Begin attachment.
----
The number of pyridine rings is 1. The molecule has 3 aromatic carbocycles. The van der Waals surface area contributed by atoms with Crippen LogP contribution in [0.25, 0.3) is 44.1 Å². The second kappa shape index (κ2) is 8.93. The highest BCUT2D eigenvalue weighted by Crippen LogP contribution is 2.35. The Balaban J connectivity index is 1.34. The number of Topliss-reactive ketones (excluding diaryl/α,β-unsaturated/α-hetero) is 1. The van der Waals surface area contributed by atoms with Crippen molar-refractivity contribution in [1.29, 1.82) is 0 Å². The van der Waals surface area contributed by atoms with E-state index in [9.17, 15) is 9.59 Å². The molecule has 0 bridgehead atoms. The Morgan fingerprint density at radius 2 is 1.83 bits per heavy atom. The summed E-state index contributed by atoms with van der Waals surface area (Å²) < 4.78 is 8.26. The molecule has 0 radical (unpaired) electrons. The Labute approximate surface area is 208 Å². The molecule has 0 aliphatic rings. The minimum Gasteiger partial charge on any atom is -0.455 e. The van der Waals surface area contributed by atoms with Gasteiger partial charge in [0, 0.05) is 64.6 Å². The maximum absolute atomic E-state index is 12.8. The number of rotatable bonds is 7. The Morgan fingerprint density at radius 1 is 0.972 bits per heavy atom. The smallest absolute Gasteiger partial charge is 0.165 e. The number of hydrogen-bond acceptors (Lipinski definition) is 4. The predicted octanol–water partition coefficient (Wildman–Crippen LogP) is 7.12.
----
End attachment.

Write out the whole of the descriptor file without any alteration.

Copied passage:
The number of pyridine rings is 1. The molecule has 3 aromatic carbocycles. The van der Waals surface area contributed by atoms with Crippen LogP contribution in [0.25, 0.3) is 44.1 Å². The second kappa shape index (κ2) is 8.93. The highest BCUT2D eigenvalue weighted by Crippen LogP contribution is 2.35. The Balaban J connectivity index is 1.34. The number of Topliss-reactive ketones (excluding diaryl/α,β-unsaturated/α-hetero) is 1. The van der Waals surface area contributed by atoms with Crippen molar-refractivity contribution in [1.29, 1.82) is 0 Å². The van der Waals surface area contributed by atoms with E-state index in [9.17, 15) is 9.59 Å². The molecule has 0 bridgehead atoms. The Morgan fingerprint density at radius 2 is 1.83 bits per heavy atom. The summed E-state index contributed by atoms with van der Waals surface area (Å²) < 4.78 is 8.26. The molecule has 0 radical (unpaired) electrons. The Labute approximate surface area is 208 Å². The molecule has 0 aliphatic rings. The minimum Gasteiger partial charge on any atom is -0.455 e. The van der Waals surface area contributed by atoms with Gasteiger partial charge in [0, 0.05) is 64.6 Å². The maximum absolute atomic E-state index is 12.8. The number of rotatable bonds is 7. The Morgan fingerprint density at radius 1 is 0.972 bits per heavy atom. The smallest absolute Gasteiger partial charge is 0.165 e. The number of hydrogen-bond acceptors (Lipinski definition) is 4. The predicted octanol–water partition coefficient (Wildman–Crippen LogP) is 7.12.